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At the center of the image above is Dinesh Patel, CEO of OrderIn which is one of the largest food ordering services in South Africa. Today, at AfricaCom 2017 during a discussion titled “Start with the problem not the solution – what keeps your target market awake at night”, he said that thinking that your startup has to raise capital is one of the worst advice you can be told or generally believe.
The panel also consisted of Chika Uwazie, CEO of Talent Base a payroll software for growing businesses across Africa (to the far left of the picture), and Zachariah George, Partner and Co-Managing Director at Startupbootcamp Cape Town (to the far right of the picture). Now, Dinesh didn’t just say what he said out of nowhere, it was in response to a question which asked for the worst advice that he has heard.
The same question was also given to Chika and interestingly, her answer was just as equally powerful as Dinesh’s. Chika said that needing to be raising raising raising or being given the idea to believe that, is the worst advice ever. So, at this point, you might be wondering, why would they be saying that your startup doesn’t actually need funding and what then would you do to turn your ideas into realities without funding?
You could do without startup funding if you have a smart team
In his response, Dinesh further explained that actually, all you might need is just a smart team for you to gain traction without funding. To him, all these things, the decisions as CEO, come down to the smartest people, so unless if you have the smartest people in your team then you won’t make smart decisions.
He’s managed to get himself to have smarter people around him so he can focus on getting the funding later. You see if you can attract great talent, and empower your team to focus on the day to day running of the business then as the CEO you can focus on getting that funding.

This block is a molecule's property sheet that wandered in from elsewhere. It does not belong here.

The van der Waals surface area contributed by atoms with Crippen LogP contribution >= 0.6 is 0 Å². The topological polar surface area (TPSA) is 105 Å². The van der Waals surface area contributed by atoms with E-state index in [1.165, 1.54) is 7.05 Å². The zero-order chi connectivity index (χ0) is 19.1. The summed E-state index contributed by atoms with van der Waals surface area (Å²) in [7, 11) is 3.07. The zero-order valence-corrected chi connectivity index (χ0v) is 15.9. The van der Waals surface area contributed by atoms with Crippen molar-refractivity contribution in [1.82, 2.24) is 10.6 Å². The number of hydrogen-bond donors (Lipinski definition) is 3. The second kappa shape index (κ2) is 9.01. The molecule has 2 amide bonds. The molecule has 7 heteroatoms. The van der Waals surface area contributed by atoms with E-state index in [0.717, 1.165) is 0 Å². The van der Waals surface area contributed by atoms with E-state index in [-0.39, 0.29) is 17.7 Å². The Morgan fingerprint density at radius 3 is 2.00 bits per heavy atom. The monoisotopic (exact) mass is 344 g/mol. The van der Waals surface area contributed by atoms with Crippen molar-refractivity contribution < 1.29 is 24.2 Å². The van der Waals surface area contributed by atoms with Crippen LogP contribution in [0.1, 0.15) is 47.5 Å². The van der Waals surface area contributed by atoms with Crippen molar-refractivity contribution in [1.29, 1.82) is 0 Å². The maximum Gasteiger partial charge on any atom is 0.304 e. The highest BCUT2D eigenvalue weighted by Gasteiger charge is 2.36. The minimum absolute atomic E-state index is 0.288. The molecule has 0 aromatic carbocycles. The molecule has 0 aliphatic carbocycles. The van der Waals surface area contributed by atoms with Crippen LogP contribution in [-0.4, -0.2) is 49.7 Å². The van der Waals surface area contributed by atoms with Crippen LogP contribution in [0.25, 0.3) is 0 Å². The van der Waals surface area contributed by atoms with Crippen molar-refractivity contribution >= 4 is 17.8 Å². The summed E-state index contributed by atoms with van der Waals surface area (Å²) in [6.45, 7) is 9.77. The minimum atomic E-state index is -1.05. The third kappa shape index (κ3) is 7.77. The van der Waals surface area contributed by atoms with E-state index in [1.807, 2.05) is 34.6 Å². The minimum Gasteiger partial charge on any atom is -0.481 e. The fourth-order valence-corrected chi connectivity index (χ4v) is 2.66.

PEOPLE are number 1, not funding. And having smart people will allow your startup to do without the funding for a while. This was his best advice also, to make people number 1 and to make sure that as CEO or founder of your startup, you’re not the smartest person in the room because then you won’t make smart decisions.
Now, that all sounds good but when do you actually know that you can go for funding? How can you do without funding for a while and then decide later that now is the time to get funding?
Only look at raising money when you’ve grown enough
When Chika shared her thoughts about the worst advice, she also added that you should only look for funding when you’ve grown enough. She also shared some light on why this is so based on her experience. You see when looking to raise money, the numbers are very important, you can’t just wake up and ask for investor money as some think so she suggests that you actually start the company without seeking external funding.
So you’ll end up fronting most of the initial capital from your personal funds and being cautious about your expenses. Then if you take a look at what Dinesh said and actually get a great team, the two will compliment each other and allow you to show traction since you’d have grown with very little when you do go looking for funding.
Make sure you start with the problem and not the solution
Something that Zachariah highlighted after Dinesh and Chika had shared their thoughts was that if you’re going to be starting a startup, start with problems that corporates actually have and not solutions. Most startups try to get funding too early because they feel they have a solution when in reality they need funding to scale up much faster than they would have and not to figure out what printer they want to buy.
So if you focus on getting a smart team, starting with problems and waiting until you’ve grown enough before raising money, you can actually do without funding. Zach also shared how starting with problems that corporates have is a good move because corporates have problems that they need to be solved.
It’s also a good move because you can tailor make that solution for them and build a startup which sells to businesses (B2B) versus one which sells to customers (B2C) since B2C is a harder model to pull off in emerging markets like Africa. According to him, some corporates have evolved to allow some experimentation within their organizations where you could get an allowance to test your solution in solving their problem.
So if you’ve got an idea of a startup, before running to look for funding, take a page from what Chika, Dinesh and Zachariah said and actually realize that you can do without funding if you get a smart team, consider selling to businesses instead of customers and only look at raising money when you’ve grown enough.
What do you think about what they said? Can a Zimbabwean startup grow to a stage where investors will consider investing without any previous funding? Should you build a smart team before looking for funding or just get to the ground running for funding? Join us at AfricaCom 2017 by letting us know what you think about all this.
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